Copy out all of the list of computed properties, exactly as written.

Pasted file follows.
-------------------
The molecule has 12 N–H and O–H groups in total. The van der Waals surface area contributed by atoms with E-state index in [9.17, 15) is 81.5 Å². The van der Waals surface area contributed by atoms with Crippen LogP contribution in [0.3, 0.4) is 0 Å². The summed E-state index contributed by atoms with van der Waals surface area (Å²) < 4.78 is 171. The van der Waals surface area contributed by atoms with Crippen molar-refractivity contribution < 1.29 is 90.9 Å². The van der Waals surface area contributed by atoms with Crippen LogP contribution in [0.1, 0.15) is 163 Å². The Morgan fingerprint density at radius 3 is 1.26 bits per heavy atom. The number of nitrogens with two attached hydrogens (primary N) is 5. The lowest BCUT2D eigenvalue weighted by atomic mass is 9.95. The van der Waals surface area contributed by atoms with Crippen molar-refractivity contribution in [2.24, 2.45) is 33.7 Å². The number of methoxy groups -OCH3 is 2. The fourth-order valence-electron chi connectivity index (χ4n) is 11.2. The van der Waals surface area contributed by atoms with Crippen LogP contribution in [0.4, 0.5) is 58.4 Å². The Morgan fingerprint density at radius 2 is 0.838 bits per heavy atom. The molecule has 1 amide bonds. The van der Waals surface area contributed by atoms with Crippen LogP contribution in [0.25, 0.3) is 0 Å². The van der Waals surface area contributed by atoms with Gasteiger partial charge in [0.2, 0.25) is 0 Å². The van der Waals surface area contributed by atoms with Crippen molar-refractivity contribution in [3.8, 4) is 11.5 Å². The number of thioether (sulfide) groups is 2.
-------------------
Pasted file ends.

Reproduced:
The molecule has 12 N–H and O–H groups in total. The van der Waals surface area contributed by atoms with E-state index in [9.17, 15) is 81.5 Å². The van der Waals surface area contributed by atoms with Crippen LogP contribution in [0.3, 0.4) is 0 Å². The summed E-state index contributed by atoms with van der Waals surface area (Å²) < 4.78 is 171. The van der Waals surface area contributed by atoms with Crippen molar-refractivity contribution < 1.29 is 90.9 Å². The van der Waals surface area contributed by atoms with Crippen LogP contribution in [0.1, 0.15) is 163 Å². The Morgan fingerprint density at radius 3 is 1.26 bits per heavy atom. The number of nitrogens with two attached hydrogens (primary N) is 5. The lowest BCUT2D eigenvalue weighted by atomic mass is 9.95. The van der Waals surface area contributed by atoms with Crippen molar-refractivity contribution in [2.24, 2.45) is 33.7 Å². The number of methoxy groups -OCH3 is 2. The fourth-order valence-electron chi connectivity index (χ4n) is 11.2. The van der Waals surface area contributed by atoms with Crippen LogP contribution in [0.4, 0.5) is 58.4 Å². The Morgan fingerprint density at radius 2 is 0.838 bits per heavy atom. The molecule has 1 amide bonds. The van der Waals surface area contributed by atoms with Crippen LogP contribution in [0.25, 0.3) is 0 Å². The van der Waals surface area contributed by atoms with Gasteiger partial charge in [0.2, 0.25) is 0 Å². The van der Waals surface area contributed by atoms with Crippen molar-refractivity contribution in [3.8, 4) is 11.5 Å². The number of thioether (sulfide) groups is 2.